TIFF 2019 Review: Shia LaBeouf's autobiographical 'Honey Boy' lacks urgency
Courtesy of Amazon Studios
Shia LaBeouf has made some questionable personal life decisions regarding drug and alcohol abuse, and he’s been very open about his path to recovery. He’s slowly crept back into audiences good graces with “The Peanut Butter Falcon,” and last year's terrific “Borg vs McEnroe.” There’s no question he turns in another solid performance in his autobiographical “Honey Boy” - which he wrote the screenplay for - but the film ends up lacking a sense of urgency and plays more like a therapy session made for an audience of about two.
I’m sure this is a film LaBeouf felt like he needed to make, and I give the actor credit for taking the risk, but it’s hard for me to fully understand why the audience is involved here. I felt like an outsider who had slowly been let into this crazy lifestyle, and watching a movie based on LaBeouf’s childhood, which features himself playing his own father, is an interesting hook, but take his status away from the picture and you’re left with another generic drama that’s hard to root for.
Helmed by Aima Har’el, “Honey Boy” opens with an adult Shia LaBeouf played by Lucas Hedges - named Otis for some odd reason - filming what I’d presume is a stunt for a “Transformers” picture. We are then privy to a montage of LaBeouf’s drinking and drug habits before he ends up arrested and tossed into rehab.
Instead of exploring that arch and giving Hedges some more screen time, he decides to explore his father and transition back to 1995 during his child actor days. In steps 12-year-old Otis (Noah Jupe from “A Quiet Place” who is fantastic) as he is climbing the ranks of childhood stardom. He goes home every day from the glamour of pampering Hollywood to a trailer park with his dad (LaBeouf) who clearly has his fair share of issues. He’s a self-proclaimed drug and alcohol addict in recovery hired on as Otis’ manager because his record (which includes being a registered sex offender) severely limits his marketability. He is prone to violent outbursts and to knock his son around from time to time.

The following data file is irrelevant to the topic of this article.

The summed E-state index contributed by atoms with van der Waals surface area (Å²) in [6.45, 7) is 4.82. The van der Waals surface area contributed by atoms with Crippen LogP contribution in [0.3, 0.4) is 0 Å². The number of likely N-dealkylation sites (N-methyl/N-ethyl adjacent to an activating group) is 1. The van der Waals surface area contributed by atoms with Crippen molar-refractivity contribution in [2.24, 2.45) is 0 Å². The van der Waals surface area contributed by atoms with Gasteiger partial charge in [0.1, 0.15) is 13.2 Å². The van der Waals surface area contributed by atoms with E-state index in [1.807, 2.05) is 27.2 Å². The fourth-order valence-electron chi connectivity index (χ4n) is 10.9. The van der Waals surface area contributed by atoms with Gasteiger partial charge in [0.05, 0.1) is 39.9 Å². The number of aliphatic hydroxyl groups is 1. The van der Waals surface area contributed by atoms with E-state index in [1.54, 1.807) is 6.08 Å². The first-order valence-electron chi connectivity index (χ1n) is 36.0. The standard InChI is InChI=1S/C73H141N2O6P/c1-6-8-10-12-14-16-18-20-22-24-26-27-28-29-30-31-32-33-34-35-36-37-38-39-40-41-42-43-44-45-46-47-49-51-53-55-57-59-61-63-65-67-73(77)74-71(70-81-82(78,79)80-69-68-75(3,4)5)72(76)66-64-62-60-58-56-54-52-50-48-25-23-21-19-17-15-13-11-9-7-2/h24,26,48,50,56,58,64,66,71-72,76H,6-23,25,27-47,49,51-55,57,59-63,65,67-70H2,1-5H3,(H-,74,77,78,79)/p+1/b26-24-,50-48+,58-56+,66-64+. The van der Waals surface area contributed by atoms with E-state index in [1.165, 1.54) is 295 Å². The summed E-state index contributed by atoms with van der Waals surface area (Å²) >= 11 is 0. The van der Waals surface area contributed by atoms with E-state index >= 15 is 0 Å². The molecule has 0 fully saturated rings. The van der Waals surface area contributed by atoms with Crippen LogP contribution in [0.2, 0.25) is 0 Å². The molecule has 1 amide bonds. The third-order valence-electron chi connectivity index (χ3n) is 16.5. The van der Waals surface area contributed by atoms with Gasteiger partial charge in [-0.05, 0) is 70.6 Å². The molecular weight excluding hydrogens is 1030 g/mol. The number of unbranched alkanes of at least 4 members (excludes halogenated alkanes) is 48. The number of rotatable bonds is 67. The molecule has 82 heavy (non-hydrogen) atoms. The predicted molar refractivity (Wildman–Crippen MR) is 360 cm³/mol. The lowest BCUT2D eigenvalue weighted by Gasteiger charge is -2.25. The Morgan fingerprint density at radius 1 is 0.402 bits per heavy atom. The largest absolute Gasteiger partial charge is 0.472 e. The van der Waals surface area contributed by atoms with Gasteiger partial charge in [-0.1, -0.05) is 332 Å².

It won’t take long to notice the toxicity in this relationship, and how Otis’ father figure contributed to the poor decisions and triggering PTSD all those years later. Yet, LaBeouf’s script almost runs circles around itself and you wonder if “Honey Boy” will stop trying to move ahead so quickly and simmer down and peel the layers of LaBeouf’s own past livelihood.
Instead, he has to star in a movie, about himself, playing his father. It’s all rather strange and didn’t resonant with me as much as I wanted it too. Every so often the film will jump to the present where Hedges’ adult Otis is struggling in rehab, or venting his frustrations to his therapist. They’re strong scenes that more or less fail to leave a lasting impression, because LaBeouf doesn’t let them linger.
LaBeouf and Jupe have an energy, with Jupe in particular defying all expectations during a heartbreaking scene where he plays both his parents in real time during an emotional fight. He’s on the phone with his mother, whom we never see, but he channels an anguished woman as his father towers over him, screaming obscenities, to which Otis delivers his father's side of the conversation even though he’s clearly audible. It’s the best scene in “Honey Boy” because it tries to show us little Jupe’s worldview and that element is beyond compelling. But the stuff with adult Otis sifting through his origin feels like a cheat, as the film awkwardly cuts between two emotional arcs that, more or less, come up short.
Amazon Studios will release “Honey Boy” on November 8th 2019, and the film was screened at the Toronto International Film Festival.